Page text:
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SIR JOHN FROISSART Chronicles of England, France, Spain and the adjoining countries from the latter part of the reign of Edward II to the coronation of Henry IV. Vol.7

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SIR JOHN FROISSART
Chronicles of England, France, Spain and the adjoining countries from the latter part of the reign of Edward II to the coronation of Henry IV. Vol.7
page 352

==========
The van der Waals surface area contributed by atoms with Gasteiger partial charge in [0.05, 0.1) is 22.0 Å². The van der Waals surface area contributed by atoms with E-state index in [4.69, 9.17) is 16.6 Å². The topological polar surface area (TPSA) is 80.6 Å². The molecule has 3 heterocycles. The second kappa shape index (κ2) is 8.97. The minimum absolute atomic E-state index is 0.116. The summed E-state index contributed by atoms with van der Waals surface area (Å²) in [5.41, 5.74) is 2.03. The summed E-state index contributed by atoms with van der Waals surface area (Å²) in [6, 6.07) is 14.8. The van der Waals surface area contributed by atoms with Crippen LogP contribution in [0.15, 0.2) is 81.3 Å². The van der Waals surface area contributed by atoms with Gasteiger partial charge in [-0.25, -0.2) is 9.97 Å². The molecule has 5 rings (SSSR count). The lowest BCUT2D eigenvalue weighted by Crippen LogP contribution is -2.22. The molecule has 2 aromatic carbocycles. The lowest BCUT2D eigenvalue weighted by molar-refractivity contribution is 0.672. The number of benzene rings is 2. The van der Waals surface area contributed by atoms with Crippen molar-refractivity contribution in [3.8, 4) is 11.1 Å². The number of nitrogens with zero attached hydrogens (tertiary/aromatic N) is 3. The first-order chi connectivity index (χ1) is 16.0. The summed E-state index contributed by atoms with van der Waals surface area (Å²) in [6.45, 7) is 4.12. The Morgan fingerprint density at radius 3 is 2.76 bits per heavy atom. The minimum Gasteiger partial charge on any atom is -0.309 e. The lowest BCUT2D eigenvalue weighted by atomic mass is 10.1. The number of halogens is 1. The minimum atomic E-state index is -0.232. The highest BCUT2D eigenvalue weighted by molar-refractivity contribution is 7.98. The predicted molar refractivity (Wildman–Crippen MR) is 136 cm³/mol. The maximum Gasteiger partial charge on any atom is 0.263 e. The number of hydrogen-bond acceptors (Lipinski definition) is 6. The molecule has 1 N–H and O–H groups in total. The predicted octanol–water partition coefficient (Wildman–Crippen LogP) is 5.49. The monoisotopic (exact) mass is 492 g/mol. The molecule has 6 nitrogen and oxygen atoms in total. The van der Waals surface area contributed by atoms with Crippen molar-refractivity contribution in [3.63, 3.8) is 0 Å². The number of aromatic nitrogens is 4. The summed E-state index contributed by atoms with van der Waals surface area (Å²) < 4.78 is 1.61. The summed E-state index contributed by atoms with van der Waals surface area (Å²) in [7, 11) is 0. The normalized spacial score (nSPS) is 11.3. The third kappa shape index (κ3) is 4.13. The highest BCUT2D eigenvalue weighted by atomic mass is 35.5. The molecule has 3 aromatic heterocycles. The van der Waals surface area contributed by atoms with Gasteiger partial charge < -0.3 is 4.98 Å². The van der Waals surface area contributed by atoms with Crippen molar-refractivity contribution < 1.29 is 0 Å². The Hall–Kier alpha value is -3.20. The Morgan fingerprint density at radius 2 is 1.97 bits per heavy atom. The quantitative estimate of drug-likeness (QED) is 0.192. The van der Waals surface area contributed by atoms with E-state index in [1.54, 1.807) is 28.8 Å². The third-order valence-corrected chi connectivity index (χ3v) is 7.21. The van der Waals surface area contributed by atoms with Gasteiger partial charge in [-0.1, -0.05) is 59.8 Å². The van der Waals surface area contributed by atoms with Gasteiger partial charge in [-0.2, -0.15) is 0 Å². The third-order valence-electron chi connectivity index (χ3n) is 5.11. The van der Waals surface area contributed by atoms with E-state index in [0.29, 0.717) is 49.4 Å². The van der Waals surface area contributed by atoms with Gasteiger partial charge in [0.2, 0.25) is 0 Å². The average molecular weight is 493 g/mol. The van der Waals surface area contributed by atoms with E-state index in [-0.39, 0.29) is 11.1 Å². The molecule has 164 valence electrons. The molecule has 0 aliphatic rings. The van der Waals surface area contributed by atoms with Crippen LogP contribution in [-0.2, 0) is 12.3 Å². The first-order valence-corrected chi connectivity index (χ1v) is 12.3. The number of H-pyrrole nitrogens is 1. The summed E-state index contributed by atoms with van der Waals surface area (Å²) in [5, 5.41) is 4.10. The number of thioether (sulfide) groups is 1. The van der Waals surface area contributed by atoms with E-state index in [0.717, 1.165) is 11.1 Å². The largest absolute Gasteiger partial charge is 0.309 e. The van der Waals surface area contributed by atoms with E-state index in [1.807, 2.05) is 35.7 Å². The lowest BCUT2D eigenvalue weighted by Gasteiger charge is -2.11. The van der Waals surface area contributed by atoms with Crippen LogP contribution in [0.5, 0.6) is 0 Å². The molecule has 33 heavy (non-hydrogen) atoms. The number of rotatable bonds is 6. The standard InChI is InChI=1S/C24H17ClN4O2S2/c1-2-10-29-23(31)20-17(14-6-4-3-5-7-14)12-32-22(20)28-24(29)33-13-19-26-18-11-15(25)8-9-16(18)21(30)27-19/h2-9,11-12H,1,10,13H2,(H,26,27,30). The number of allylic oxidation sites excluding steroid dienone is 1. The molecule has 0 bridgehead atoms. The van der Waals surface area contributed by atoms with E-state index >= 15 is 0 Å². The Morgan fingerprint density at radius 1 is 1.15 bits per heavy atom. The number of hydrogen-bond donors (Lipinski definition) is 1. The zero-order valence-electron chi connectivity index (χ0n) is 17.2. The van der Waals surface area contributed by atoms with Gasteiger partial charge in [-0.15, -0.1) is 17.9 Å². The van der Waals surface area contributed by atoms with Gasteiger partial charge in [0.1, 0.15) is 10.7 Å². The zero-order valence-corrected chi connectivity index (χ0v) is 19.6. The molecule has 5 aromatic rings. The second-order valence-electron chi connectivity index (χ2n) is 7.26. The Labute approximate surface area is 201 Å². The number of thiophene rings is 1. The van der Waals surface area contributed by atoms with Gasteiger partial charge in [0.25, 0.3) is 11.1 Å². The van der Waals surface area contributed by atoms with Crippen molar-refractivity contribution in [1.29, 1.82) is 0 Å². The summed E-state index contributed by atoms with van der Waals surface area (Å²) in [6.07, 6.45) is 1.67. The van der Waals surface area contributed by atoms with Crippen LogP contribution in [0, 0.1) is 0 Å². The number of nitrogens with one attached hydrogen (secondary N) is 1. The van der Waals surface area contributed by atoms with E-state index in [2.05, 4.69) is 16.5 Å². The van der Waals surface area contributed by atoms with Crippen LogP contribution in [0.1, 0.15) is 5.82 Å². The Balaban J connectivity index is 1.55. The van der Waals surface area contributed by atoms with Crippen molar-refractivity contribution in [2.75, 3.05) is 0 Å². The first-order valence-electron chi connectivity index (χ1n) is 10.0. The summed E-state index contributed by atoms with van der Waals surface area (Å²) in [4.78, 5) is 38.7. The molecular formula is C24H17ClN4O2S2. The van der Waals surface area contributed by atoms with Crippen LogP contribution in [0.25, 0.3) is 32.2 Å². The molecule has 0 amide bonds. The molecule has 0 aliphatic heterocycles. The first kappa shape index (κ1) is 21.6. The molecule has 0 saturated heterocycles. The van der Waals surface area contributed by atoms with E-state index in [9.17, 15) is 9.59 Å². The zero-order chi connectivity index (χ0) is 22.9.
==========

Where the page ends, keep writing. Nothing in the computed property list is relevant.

fyag.' Having faid this, he opened the bag to fhew him its contents. The lord de I^azaran was advifed to return a temperate anfwer* and not difcover his thoughts at once. He replied,. 4 Tie up your bag I fee what is within it, and I have heard from you what Amurat's inten-tions are: within three days you shall have an anfwer, for thefe his demands require delibera-tion.' They replied,'You fay well;' and, in con-fidence of having an anfwer, they tarried three days, I will now tell you what the count de Lazaran did during thefe three days : he got collected and brought to his caftle ten thou&nd head of poultry of all forts, which he caufed to be fhut up without any food whatever. On the day appointed for the ambaffadars to receive their anfwer, he conducted them to a gallery which overlooked a court, bidding them lean over the rail, ant, „ re he gave them his aa*t fwer, he would lhew them fomething new : they, not thinking what he was about, did as he or-dered. Two doors were inftantly opened, when, all his poultry, who had been ftarving for two days, rulhed out ; and the millet bag being opened, and its contents fcattered about, the whole was devoured in lefs than half an hour, and more would have been eaten if they could have had it. ' The count de Lazaran then, turning towards the ambafladors, faid,— My fair firs, you. haw feen how the millet you have brought hither from your matter, with many menaces, has been der youred by this poultry, who would have deftroy- ed


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